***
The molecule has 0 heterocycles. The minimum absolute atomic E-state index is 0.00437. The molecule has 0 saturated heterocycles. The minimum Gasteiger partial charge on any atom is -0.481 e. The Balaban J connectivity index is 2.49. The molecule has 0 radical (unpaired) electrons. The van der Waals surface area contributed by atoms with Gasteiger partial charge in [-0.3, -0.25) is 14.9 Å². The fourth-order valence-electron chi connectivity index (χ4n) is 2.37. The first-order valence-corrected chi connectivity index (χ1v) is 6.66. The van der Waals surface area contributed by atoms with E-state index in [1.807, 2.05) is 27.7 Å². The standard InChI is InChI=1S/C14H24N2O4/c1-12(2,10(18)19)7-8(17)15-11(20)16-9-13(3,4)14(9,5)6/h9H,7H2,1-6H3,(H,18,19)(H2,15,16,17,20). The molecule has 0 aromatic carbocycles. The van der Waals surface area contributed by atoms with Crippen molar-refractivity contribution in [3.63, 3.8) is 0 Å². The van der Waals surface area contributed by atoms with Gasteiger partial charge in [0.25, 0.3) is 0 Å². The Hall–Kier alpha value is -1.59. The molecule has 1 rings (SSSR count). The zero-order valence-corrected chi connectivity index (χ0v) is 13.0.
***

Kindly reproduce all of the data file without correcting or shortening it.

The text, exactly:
The molecule has 0 heterocycles. The minimum absolute atomic E-state index is 0.00437. The molecule has 0 saturated heterocycles. The minimum Gasteiger partial charge on any atom is -0.481 e. The Balaban J connectivity index is 2.49. The molecule has 0 radical (unpaired) electrons. The van der Waals surface area contributed by atoms with Gasteiger partial charge in [-0.3, -0.25) is 14.9 Å². The fourth-order valence-electron chi connectivity index (χ4n) is 2.37. The first-order valence-corrected chi connectivity index (χ1v) is 6.66. The van der Waals surface area contributed by atoms with E-state index in [1.807, 2.05) is 27.7 Å². The standard InChI is InChI=1S/C14H24N2O4/c1-12(2,10(18)19)7-8(17)15-11(20)16-9-13(3,4)14(9,5)6/h9H,7H2,1-6H3,(H,18,19)(H2,15,16,17,20). The molecule has 0 aromatic carbocycles. The van der Waals surface area contributed by atoms with Crippen molar-refractivity contribution in [3.63, 3.8) is 0 Å². The van der Waals surface area contributed by atoms with Gasteiger partial charge in [0.25, 0.3) is 0 Å². The Hall–Kier alpha value is -1.59. The molecule has 1 rings (SSSR count). The zero-order valence-corrected chi connectivity index (χ0v) is 13.0.